Components of UPSNP
To provide income support and increase employability of beneficiaries, UPSNP has three-phase integrated model or pathway. According to the MoUDH PIM (2016), beneficiaries receive conditional transfers followed by life skills training and guidance on the employment pathways (self-employment and wage employment) during the first phase; they will continue to receive conditional transfers, training and job-matching services to increase employability in the second phase; whereas, they will have the option to continue to receive a small amount of conditional transfers to supplement income derived from employment secured as a result of program support or through other means in the third phase. Therefore, after three years the public work beneficiaries will graduate from the program; however, they may choose to graduate earlier.
The three components of UPSNP are Safety Net Support, Livelihood Services, and Institutional Strengthening, Project Management and Coordination.
a) Safety Net Support
This component provides conditional and unconditional safety net transfers. The unconditional (direct) transfers are two types named as permanent and temporary unconditional transfers. Permanent unconditional transfer is for those who are unable to take part in work because of different reasons. Those eligible for permanent unconditional transfers who would like to receive these transfers register and provide verification of age (above 65 years only) or of their disability or chronic illness that prevents them from being able to perform a co-responsibility for the transfer (MoUDH, 2016). It targets the chronically ill, the elderly and people with disabilities, and urban destitute.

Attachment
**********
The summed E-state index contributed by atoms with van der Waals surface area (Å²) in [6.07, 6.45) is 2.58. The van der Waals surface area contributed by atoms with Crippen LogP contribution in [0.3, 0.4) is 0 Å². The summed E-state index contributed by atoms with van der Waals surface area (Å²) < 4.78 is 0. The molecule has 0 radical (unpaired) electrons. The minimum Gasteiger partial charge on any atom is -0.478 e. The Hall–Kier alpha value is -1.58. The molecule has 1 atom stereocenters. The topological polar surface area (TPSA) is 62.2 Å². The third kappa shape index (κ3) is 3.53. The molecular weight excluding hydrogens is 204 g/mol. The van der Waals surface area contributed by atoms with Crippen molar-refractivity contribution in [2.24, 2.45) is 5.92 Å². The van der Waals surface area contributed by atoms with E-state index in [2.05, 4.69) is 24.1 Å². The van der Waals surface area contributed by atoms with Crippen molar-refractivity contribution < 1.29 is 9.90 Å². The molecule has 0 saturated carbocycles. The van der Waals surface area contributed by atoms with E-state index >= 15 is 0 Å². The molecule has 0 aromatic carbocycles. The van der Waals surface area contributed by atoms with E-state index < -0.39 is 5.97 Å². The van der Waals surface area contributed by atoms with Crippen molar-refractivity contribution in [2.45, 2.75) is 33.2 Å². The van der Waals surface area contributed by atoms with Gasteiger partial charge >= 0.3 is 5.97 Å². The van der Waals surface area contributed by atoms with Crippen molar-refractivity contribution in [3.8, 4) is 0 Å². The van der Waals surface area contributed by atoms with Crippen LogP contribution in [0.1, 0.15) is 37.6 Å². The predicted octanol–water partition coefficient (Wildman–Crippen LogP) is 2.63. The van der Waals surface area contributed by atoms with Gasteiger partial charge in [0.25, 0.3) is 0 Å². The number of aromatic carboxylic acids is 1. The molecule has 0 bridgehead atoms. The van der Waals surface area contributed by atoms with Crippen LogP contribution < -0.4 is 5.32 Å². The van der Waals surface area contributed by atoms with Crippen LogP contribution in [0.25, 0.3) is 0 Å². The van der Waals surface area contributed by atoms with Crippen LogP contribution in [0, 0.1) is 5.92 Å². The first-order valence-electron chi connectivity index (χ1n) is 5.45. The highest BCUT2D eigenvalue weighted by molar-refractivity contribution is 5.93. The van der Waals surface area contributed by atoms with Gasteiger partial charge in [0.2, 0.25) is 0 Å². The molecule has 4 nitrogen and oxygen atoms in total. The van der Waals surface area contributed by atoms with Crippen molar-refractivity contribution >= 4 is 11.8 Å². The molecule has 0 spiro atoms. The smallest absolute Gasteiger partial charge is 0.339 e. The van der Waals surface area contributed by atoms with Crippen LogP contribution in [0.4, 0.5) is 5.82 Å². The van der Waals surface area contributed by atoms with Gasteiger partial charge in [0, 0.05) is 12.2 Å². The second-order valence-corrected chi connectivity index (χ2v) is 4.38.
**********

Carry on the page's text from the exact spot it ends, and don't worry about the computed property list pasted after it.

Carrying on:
Temporary unconditional transfer is for those who are unable to work due to pregnancy, lactation (having a child less than one-year-old) and injury or illness. As per the PIM (2016), the households will provide verification of pregnancy or other temporary factors that prevent them from participation in public work. Conditional transfer is given to those who are able bodied to perform work. These clients get cash transfer by participating in public works. This group constitutes an estimated 84 percent oftotal program beneficiaries (MoUDH, 2016). Thus, the majority of the program‘s beneficiaries are those receiving cash after engaging in public work activities.
b) Livelihood Support
As per MoUDH (2016), those beneficiaries, who have interest to enhance their work, will get livelihood support that enables them to graduate from the program and promote moving out of poverty. The target groups for these interventions are individuals in households receiving conditional transfers who desire more and higher-paid work and a few numbers of beneficiaries who have a business skill directly involve in livelihood activities (MoUDH, 2016).
c) Institutional Strengthening and Program Management